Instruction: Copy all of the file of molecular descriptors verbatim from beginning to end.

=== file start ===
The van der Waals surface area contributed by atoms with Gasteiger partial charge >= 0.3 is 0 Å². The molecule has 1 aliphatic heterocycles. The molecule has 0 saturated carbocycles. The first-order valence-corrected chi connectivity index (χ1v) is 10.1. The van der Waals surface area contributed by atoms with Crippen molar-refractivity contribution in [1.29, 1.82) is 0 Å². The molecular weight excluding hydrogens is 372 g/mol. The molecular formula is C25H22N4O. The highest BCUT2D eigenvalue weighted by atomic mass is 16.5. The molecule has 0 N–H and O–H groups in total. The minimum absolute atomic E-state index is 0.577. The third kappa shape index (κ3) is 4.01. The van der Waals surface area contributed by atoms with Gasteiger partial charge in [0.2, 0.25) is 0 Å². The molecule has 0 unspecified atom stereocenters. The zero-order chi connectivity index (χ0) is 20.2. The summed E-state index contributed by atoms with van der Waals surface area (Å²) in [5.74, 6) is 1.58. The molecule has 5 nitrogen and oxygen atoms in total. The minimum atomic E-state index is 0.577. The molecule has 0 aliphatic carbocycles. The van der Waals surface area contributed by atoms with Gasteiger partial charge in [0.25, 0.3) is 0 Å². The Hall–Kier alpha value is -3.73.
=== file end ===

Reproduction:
The van der Waals surface area contributed by atoms with Gasteiger partial charge >= 0.3 is 0 Å². The molecule has 1 aliphatic heterocycles. The molecule has 0 saturated carbocycles. The first-order valence-corrected chi connectivity index (χ1v) is 10.1. The van der Waals surface area contributed by atoms with Crippen molar-refractivity contribution in [1.29, 1.82) is 0 Å². The molecular weight excluding hydrogens is 372 g/mol. The molecular formula is C25H22N4O. The highest BCUT2D eigenvalue weighted by atomic mass is 16.5. The molecule has 0 N–H and O–H groups in total. The minimum absolute atomic E-state index is 0.577. The third kappa shape index (κ3) is 4.01. The van der Waals surface area contributed by atoms with Gasteiger partial charge in [0.2, 0.25) is 0 Å². The molecule has 0 unspecified atom stereocenters. The zero-order chi connectivity index (χ0) is 20.2. The summed E-state index contributed by atoms with van der Waals surface area (Å²) in [5.74, 6) is 1.58. The molecule has 5 nitrogen and oxygen atoms in total. The minimum atomic E-state index is 0.577. The molecule has 0 aliphatic carbocycles. The van der Waals surface area contributed by atoms with Gasteiger partial charge in [0.25, 0.3) is 0 Å². The Hall–Kier alpha value is -3.73.